The cuplé used to be an ephemeral flower. Soon one letter went out of style and another, even more catchy, replaced it. That is why Agustina Otero (1868-1965), known as La Bella Otero, sought permanence through cabaret. Born in a Pontevedra village, she cleaned noble houses, sang in brothels and prostituted herself, until Paris made her a symbol of the Belle Époque and its frivolities. There he headed the Folies Bergère poster for a decade, where a boisterous troop of contortionists and dancers gathered who obtained popular favor. In that show a fame was established that led her to tour the tables of the whole world and the bedroom of six European kings, but fate wanted to return her in old age to the misery of her childhood. She had squandered her fortune in casinos on the Côte d’Azur and died alone in a Nice motel.
In that room he barely left a handful of francs and fake jewelery, a sad epilogue to a life of excess. Now the National Ballet of Spain (BNE) rescues its history – also taken to film and television – through a production led by the director of the company, Rubén Olmo, who signs the choreography. It can be seen from July 7 to 18 at the Teatro de la Zarzuela in Madrid and has the musical direction of Manuel Busto and the dramaturgy of Gregor Acuña-Pohl. Of great dimensions, the show has involved a hundred professionals, which leads Olmo to define it as an “operatic ballet that puts dance at the service of the argument”. Using dolls, flamenco and contemporary dance, he recreates a wild time that did not seem to presage the horror of the First World War.
“The drama of Bella Otero led me to visualize a great staging,” Olmo sentenced minutes before a rehearsal at the Matadero in Madrid. The current head of the BNE knows the institution well, where he joined at age 18 as a dancer and left five years later with the aim of founding his own company. His return has involved a series of historical inquiries. He began by unraveling the figure of Antonio el Bailarín – the artist who set Broadway on its feet while the last survivors of republican Spain bled to death in the postwar period – and has continued with the tragedy of Agustina Otero. “I’ve been thinking about a project about her since I started dancing. For years it has been kept in the drawer, waiting for the right moment to appear ”, says the artist. A multipurpose scenography will give way to indoor and outdoor scenes.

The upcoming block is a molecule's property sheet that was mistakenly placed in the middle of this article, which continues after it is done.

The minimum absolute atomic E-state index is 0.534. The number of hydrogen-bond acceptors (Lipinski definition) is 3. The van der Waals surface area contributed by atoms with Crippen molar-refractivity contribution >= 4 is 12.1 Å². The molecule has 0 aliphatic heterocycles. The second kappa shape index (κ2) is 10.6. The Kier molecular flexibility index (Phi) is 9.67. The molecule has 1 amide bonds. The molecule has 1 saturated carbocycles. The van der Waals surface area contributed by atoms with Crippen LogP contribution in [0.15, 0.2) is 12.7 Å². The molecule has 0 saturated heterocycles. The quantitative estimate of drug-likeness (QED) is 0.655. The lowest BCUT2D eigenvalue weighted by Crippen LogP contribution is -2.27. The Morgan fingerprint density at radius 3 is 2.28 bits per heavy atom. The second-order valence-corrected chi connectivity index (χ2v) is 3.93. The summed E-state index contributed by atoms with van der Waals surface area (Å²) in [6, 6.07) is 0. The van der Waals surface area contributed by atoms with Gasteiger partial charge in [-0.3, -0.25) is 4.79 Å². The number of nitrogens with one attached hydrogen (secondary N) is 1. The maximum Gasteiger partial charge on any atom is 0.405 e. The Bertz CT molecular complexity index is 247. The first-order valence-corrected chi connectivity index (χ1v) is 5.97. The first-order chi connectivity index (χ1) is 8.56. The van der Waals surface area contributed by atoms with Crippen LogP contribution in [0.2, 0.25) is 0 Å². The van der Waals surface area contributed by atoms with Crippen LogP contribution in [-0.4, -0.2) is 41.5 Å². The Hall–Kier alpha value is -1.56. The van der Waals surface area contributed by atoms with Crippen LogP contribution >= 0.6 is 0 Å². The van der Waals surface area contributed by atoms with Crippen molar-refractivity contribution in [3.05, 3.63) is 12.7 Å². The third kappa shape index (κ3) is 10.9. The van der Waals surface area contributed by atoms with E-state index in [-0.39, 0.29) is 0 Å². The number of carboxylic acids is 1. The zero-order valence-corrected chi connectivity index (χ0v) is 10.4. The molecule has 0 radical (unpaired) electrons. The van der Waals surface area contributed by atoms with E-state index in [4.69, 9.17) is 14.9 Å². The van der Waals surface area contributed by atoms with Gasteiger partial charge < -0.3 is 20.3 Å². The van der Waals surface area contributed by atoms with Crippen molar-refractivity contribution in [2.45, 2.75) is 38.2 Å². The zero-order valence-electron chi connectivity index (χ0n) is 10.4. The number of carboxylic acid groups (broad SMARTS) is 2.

The plot takes place between the Liceo de Barcelona and the Parisian cafes, the Monte Carlo casino and the court of the last tsar of Russia, enclaves through which Otero walked before falling from grace. Acuña-Pohl’s research consisted of “discerning the historical facts from the myth that she herself nurtured” with the publication in 1926 of a hemmed autobiography. In this it said to come from the love between a Sevillian gypsy and the Greek aristocrat J. Carasson. But her life was always the object of scrutiny and the American writer Arthur H. Lewis ended up denying this fact, when three decades later he brought up the birth certificate with which an octogenarian Otero requested financial help from the French Social Security. Something similar happened with the rape she suffered at age 11 and she always denied, even when the press leaked the injunction to her attacker, a shoemaker from her village.
That attack resulted in a pelvic fracture that left her sterile. It is known that Otero then ran away from home, where he lived with his mother and four brothers, and ended up in a convent of Oblate nuns who collected women considered astray. “These adolescent years are still hazy,” says Acuña-Pohl, who devoured the six titles that have been published about his life, most of them out of print. The writer Gonzalo Torrente Ballester documented in JB’s saga / fuga (1972) the conversion of Otero into a medium hair artist who was lavished on the stages of Barcelona. The owner of a circus discovered her while she was busy scrubbing the stairs of a community of neighbors, “rushing with a slow and disturbing movement,” wrote Torrente. She was taken from the circus world by another patron and lover, the banker Ernest Jurgens, who committed suicide when she left him for Kaiser Wilhelm II.
“I wanted to show a person with a lot of magnetism, charisma and strength, who struggled to be independent and was a victim of his past,” says the playwright. Patricia Guerrero, soloist in the show Flamenco today (2010), directed by the filmmaker Carlos Saura, wears the skin of a young Otero. His is the historical responsibility to recreate some numbers of which no recorded images are preserved. “There remains the gesture of some old photographs, from which I have deduced the movement,” says the bailaora. Otero also left history with a dark, powerful and sad look, which the painter Julio Romero de Torres immortalized in oil. “I just hope to be at the level of those eyes,” confesses Guerrero.